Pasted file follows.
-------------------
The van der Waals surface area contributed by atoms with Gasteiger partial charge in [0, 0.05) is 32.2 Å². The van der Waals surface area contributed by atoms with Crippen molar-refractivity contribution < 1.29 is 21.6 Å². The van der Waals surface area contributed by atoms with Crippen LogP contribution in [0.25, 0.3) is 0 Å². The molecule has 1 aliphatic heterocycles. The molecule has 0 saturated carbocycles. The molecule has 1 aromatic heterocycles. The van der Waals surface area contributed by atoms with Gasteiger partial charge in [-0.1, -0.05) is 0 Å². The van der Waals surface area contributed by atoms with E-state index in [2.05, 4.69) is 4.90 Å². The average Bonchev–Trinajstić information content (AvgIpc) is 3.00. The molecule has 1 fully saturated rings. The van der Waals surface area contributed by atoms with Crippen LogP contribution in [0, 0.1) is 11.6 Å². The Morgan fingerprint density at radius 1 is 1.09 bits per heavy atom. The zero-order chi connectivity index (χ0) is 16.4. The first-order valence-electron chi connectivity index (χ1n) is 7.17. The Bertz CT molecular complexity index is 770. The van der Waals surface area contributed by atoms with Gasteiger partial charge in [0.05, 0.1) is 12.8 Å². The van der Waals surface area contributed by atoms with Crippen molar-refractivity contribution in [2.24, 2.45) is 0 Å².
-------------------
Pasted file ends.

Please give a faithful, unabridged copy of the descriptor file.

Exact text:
The van der Waals surface area contributed by atoms with Gasteiger partial charge in [0, 0.05) is 32.2 Å². The van der Waals surface area contributed by atoms with Crippen molar-refractivity contribution < 1.29 is 21.6 Å². The van der Waals surface area contributed by atoms with Crippen LogP contribution in [0.25, 0.3) is 0 Å². The molecule has 1 aliphatic heterocycles. The molecule has 0 saturated carbocycles. The molecule has 1 aromatic heterocycles. The van der Waals surface area contributed by atoms with Gasteiger partial charge in [-0.1, -0.05) is 0 Å². The van der Waals surface area contributed by atoms with E-state index in [2.05, 4.69) is 4.90 Å². The average Bonchev–Trinajstić information content (AvgIpc) is 3.00. The molecule has 1 fully saturated rings. The van der Waals surface area contributed by atoms with Crippen LogP contribution in [0, 0.1) is 11.6 Å². The Morgan fingerprint density at radius 1 is 1.09 bits per heavy atom. The zero-order chi connectivity index (χ0) is 16.4. The first-order valence-electron chi connectivity index (χ1n) is 7.17. The Bertz CT molecular complexity index is 770. The van der Waals surface area contributed by atoms with Gasteiger partial charge in [0.05, 0.1) is 12.8 Å². The van der Waals surface area contributed by atoms with Crippen molar-refractivity contribution in [2.24, 2.45) is 0 Å².